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  • Contributors

Edgar Illas is an associate professor in the Department of Spanish and Portuguese at Indiana University, Bloomington. He has published Thinking Barcelona: Ideologies of a Global City (Liverpool University Press, 2012) and numerous articles on Marxism, politics, and architecture.

Eva-Lynn Jagoe is an associate professor of comparative literature and the coordinator of the Literature and Critical Theory Program at the University of Toronto. She teaches and writes about experimental critical writing, theories of individuality and collectivity, and Latin American film and culture. Her new book manuscript, "Take Her, She's Yours," is a critical memoir about psychoanalysis, subjectivity, and feminism. Jagoe's previous book is The End of the World as They Knew It: Writing Experiences of the Argentine South (Bucknell University Press, 2008). Jagoe is the co-organizer of the JHI Toronto Writing Workshop and of the Banff Research in Culture residency under the themes "Distributed Intimacies" (2014), "Demos: Life in Common" (2015), and "Year 2067" (2017).

Sean O'Brien is a PhD candidate and CGS-SSHRC scholar in the Department of English and Film Studies at the University of Alberta. His dissertation, "Precarity and the Historicity of the Present: American Literature and Culture from Long Boom to Long Downturn," seeks to historicize the conditions under which precarity emerges as a political and aesthetic problem at the beginning of the twenty-first century. His criticism has appeared in A Review of International English Literature, The Capilano Review, and Public: Art Culture Ideas and is forthcoming from Cultural Critique and Science Fiction Studies. [End Page 267]

Gerald Sim is an associate professor of film and media studies at Florida Atlantic University, author of The Subject of Film and Race: Retheorizing Politics, Ideology, and Cinema (2014), and 2016–2017 Lee Kong Chian NUS-Stanford Fellow on Contemporary Southeast Asia. He is currently preparing a manuscript on postcolonial poetics in cinemas from the region. Sim's essay "Postcolonial Cacophonies: Yasmin Ahmad's Sense of the World" is forthcoming from Positions: Asia Critique in 2018.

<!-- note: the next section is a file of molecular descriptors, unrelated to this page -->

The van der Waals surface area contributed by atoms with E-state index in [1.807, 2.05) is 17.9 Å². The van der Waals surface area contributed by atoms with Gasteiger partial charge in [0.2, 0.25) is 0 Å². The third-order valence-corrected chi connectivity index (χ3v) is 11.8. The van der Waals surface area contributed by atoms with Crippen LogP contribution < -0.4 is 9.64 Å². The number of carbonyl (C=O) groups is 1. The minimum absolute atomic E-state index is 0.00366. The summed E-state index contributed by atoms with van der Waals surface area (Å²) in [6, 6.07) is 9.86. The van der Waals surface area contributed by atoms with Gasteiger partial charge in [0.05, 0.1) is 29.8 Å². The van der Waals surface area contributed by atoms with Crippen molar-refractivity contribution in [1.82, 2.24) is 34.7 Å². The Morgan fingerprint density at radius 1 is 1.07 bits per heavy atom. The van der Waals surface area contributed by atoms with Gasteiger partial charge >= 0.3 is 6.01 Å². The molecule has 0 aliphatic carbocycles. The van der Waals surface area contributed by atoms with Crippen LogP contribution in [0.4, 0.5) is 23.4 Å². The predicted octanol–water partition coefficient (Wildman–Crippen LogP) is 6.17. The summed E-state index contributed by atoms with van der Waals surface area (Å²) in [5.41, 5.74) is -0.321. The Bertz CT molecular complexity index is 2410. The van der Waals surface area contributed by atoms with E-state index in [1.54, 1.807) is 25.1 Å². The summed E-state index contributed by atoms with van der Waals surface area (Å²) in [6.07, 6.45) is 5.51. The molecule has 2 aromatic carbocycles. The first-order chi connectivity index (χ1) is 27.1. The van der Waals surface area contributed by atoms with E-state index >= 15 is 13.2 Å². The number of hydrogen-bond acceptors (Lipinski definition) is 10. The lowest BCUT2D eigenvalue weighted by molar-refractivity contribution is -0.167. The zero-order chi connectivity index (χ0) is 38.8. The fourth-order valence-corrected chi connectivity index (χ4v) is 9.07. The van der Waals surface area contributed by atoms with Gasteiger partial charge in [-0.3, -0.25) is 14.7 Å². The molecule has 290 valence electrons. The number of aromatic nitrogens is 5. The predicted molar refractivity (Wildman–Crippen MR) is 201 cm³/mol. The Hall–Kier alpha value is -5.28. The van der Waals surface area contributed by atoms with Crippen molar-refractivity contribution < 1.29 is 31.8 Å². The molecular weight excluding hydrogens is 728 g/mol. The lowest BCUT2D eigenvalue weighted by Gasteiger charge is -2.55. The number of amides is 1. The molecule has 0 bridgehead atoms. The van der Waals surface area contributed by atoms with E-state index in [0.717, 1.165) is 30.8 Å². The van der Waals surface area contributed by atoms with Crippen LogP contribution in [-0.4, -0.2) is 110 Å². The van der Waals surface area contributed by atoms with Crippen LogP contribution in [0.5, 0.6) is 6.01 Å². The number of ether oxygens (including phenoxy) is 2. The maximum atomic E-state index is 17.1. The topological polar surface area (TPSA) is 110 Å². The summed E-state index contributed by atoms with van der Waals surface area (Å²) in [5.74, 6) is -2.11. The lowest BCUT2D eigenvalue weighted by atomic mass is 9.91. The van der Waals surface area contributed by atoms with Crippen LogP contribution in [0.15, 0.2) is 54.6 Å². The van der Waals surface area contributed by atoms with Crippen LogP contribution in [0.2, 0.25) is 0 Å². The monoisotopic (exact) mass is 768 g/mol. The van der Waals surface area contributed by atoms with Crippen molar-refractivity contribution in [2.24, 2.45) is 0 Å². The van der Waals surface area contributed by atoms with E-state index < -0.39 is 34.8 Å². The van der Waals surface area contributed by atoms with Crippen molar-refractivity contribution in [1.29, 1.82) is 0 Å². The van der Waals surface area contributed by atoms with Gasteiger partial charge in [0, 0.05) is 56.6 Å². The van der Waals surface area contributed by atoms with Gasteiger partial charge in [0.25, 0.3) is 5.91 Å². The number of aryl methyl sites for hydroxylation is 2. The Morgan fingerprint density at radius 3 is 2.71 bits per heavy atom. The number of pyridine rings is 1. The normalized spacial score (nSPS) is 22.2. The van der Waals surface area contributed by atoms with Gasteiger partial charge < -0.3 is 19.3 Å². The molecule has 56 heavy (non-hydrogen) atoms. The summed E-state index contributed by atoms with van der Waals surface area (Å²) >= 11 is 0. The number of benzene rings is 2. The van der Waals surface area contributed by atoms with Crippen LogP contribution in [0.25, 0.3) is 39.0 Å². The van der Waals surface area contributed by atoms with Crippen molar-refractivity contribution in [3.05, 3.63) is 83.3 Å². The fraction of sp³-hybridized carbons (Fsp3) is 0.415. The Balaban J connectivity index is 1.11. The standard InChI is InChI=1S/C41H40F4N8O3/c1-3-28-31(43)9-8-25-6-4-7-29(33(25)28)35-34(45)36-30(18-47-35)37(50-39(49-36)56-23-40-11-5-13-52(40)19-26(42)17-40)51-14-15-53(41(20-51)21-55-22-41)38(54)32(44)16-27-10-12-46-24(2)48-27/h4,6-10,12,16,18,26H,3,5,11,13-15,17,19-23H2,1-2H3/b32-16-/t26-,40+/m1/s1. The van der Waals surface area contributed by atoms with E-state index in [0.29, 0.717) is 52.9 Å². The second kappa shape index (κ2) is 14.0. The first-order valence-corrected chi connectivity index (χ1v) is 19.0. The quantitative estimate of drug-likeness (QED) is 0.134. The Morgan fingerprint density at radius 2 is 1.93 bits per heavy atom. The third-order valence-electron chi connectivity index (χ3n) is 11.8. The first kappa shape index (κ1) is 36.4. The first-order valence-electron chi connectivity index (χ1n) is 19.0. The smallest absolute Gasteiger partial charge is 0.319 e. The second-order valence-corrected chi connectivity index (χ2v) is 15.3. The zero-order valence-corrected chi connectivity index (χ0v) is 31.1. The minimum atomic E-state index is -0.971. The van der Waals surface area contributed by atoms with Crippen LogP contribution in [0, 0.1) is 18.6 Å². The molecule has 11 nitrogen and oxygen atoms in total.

Adam Sitze is an associate professor of law, jurisprudence, and social thought at Amherst College. He is the author of The Impossible Machine: A Genealogy of South Africa's Truth and Reconciliation Commission (University of Michigan Press, 2013), editor of Carlo Galli's Political Spaces and Global War (University of Minnesota Press, 2010) and Janus's Gaze: Essays on Carl Schmitt (Duke University Press, 2015), and coeditor of Biopolitics: A Reader (Duke University Press, 2013). Sitze also is cotranslator of Adriana Cavarero's Thou Shalt Not Kill (Fordham University Press, 2015) and Inclinations: Critique of Rectitude (Stanford University Press, 2016). Sitze's articles have appeared in numerous academic journals.

Imre Szeman is a university research professor of communication and environmental studies at the University of Waterloo and editor of the book series Energy Humanities for Johns Hopkins University Press. His most recent books include After Oil, with Eric Cazdyn (Petrocultures Research Group, 2016); Companion to Critical and Cultural Theory, coedited with Sarah Blacker and Justin Sully (Wiley-Blackwell, 2017); Energy Humanities: An Anthology, coedited with Dominic Boyer (Johns Hopkins University Press, 2017); Fueling Culture: 101 Words for Energy and the Environment, coedited with Jennifer Wenzel and Patricia Yaeger (Fordham University Press, 2017); Petrocultures: Oil, Politics, Culture, coedited with Sheena Wilson and Adam Carlson (McGill-Queens University Press, 2017); and Popular Culture: A User's Guide, with Susie O'Brien (Wiley-Blackwell, 2017). A collection of Szeman's essays, On Petrocultures: Globalization, Culture, Energy: Selected Essays, 2001–2017, is slated to appear in 2018. Szeman is currently at work on a manuscript titled "Transitions: On the Politics of Energy" for MIT Press.

Jini Kim Watson is an associate professor of English and comparative literature at New York University, where she teaches postcolonial literature and theory. She is the author of The New Asian City: Three-Dimensional Fictions of Space and Urban Form (University [End Page 268] of Minnesota Press, 2011) and a coeditor, with Gary Wilder, of The Postcolonial Contemporary: Political Imaginaries of the Global Present (Fordham University Press, 2018). [End Page 269]



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